But for the users that I work with a ton, this is a challenge and they’re working into a new era. I’ll say I’ve been a part of Dell Technologies [00:09:30] since 2015. It’s interesting to see how much object has really grown. We have a stat from Gartner, around 80% of the world’s unstructured data is unstructured. If you look at all the data, 80% of that and every about 18 months to two years, data continues to double and unstructured data is a big portion of that.
But now we’re seeing a rapid growth and adoption in object. What we’re seeing is by 2023, IDC is saying that growth [00:10:00] will be 300 X over file versus object. It’s huge. A couple of reasons for that. A recent survey with IT leaders and business decision makers, 90% of all of them think that all new enterprise applications are going to be cloud native and that’s just by 2022, which happens to be next year. Time flies. The other thing is the support for cloud. Being able to do hybrid cloud, being able to support full cloud. We’ve had customers that have gone and went [00:10:30] all in on the cloud and everything moved to the cloud and they’ve come back and repatriated. Well, when they came back to be able to pull some of those workloads back, they had a growing need for object. I think as we start to see, object protocol is huge, whether you’re building out your own private data center or whether you’re supporting hybrid applications in the cloud.
Now, you may be asking, if you’re not familiar with object, is why the need for object? Why do we see it in cloud? Why do we see it in our private cloud adoption [00:11:00] and why is it specifically for AI and analytics? Well, the first one is scalability. Being a part of the AI and analytics community for so long, I may be biased to this, but I think that if you really look at what’s driving those numbers from IDC for data and unstructured data, it’s AI analytics. So you have to be able to scale it. It’s funny, I think maybe it was back in 2015, maybe 2016, I was at Hadoop Summit and I remember them talking about, hey, man, relatively large size of data. It was [00:11:30] anywhere from one to 10 terabytes that we were trying to analyze. We don’t measure in just that anymore. We’re constantly seeing the uptick when we talk about petabytes and measuring in hundreds of terabytes.
In fact, if you look at some of the stats, the predictions are that we’ll have 175 zettabytes by 2025. Every time one of those predictions comes out and you go through the cycle, you’ll see that those end up being underestimated. That’s been the trend and that’s what I’m going to say. Not that I’m [00:12:00] going to disagree with IDC or Gartner, but I definitely think that you’ll see an uptick in that.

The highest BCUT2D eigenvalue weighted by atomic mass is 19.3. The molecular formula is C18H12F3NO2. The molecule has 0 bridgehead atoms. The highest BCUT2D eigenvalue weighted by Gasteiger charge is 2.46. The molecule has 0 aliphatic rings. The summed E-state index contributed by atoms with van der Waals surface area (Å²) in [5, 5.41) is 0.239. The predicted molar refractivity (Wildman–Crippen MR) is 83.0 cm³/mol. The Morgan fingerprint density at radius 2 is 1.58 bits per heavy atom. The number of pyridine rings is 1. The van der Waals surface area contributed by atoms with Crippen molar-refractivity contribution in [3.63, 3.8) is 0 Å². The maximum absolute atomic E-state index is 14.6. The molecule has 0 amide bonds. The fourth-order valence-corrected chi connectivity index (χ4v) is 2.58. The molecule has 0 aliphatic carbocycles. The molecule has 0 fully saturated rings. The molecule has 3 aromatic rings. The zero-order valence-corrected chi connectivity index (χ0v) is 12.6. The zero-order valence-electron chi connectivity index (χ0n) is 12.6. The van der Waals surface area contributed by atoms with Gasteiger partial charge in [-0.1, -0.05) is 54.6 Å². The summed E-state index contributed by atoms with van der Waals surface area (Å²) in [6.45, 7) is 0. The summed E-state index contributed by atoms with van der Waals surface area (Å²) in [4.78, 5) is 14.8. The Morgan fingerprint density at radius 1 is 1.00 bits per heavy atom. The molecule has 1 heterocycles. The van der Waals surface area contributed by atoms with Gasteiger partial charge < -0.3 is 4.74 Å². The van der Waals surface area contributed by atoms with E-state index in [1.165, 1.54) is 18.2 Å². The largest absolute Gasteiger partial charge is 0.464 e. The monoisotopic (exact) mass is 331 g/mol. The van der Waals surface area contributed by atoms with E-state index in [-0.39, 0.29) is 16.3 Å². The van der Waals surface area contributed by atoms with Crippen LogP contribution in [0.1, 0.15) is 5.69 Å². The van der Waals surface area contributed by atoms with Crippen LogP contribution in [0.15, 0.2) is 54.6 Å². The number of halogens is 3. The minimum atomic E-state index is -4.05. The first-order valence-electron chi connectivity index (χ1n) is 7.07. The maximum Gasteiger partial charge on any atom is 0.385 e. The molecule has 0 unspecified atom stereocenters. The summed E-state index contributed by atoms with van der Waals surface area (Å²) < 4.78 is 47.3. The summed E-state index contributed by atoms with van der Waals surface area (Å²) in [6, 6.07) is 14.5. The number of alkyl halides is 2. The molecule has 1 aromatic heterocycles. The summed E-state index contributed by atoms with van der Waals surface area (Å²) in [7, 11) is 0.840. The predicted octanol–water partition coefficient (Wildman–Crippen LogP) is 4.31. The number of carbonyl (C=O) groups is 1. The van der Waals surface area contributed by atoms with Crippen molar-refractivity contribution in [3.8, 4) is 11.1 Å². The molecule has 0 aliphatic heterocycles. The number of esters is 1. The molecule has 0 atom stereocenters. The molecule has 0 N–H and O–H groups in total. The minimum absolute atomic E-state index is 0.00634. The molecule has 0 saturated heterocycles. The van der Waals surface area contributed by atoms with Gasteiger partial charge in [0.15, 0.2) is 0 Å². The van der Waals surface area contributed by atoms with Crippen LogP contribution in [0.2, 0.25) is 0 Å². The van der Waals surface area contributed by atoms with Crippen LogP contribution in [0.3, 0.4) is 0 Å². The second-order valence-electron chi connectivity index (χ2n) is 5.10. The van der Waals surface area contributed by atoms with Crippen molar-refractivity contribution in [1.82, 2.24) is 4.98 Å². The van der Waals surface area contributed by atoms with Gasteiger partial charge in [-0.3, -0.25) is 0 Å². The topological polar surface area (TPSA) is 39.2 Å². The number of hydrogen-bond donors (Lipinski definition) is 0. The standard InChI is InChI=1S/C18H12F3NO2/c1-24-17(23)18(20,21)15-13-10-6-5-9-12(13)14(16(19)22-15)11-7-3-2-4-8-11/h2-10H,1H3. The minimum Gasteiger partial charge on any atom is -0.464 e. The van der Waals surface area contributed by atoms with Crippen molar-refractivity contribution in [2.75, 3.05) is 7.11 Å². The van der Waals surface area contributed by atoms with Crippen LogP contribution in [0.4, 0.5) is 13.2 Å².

Then the simplicity. Not only, hey, okay, I’m supporting 10 petabytes here, you have to have that simplicity to be able to manage it. You have to be able to support it. If you look at object and file and other ways of capturing data, you’re constantly in the shuffle where, hey, you have a bucket, yet you have a system that fills up and then you have to spread it out or separate in block systems. You may have to build out different ones and you run into [00:12:30] issues from that perspective. Then the third component that’s really huge, especially when we start to look at it, is metadata. Support for metadata. Each object that comes in, you have metadata that’s associated with that, that allows for you to search it and tag it and do different things that really not available in other protocols. Then the API support. Whether we’re talking traditional applications or modern applications being able to support those dashboards. Not only can you do your analytics in place on it, but you can also support those dashboards and applications with robust APIs within it too.
[00:13:00] Quick little background on what object is. If you think of it, first it’s files that’ll come in and you’ll have objects, has custom metadata on it, is able to search robust protocols. Being able to support rest and [inaudible 00:13:14] over HTTP and being able to support that out with our applications. Really that metadata support gives you the ability to do a lot of customizations that go back to those protocols and APIs.
Now it’s well suited for those static files and cloud storage. [00:13:30] One of the biggest strengths is the scalability. The scalability and the ability to search through that metadata and distribute it. Not only building it in your data center here, but also support globally on a global scale. Some of the limitations is the infinite bucket. We say the ability to continue to scale out and be able to walk through it. Now it’s not necessarily a database, so don’t get me wrong from that perspective. But if we look at it in the model, hey, as that unstructured data [00:14:00] comes into place, gives you the ability there and partnering with a solution like Dremio, you can have those lightning fast queries over your object protocol.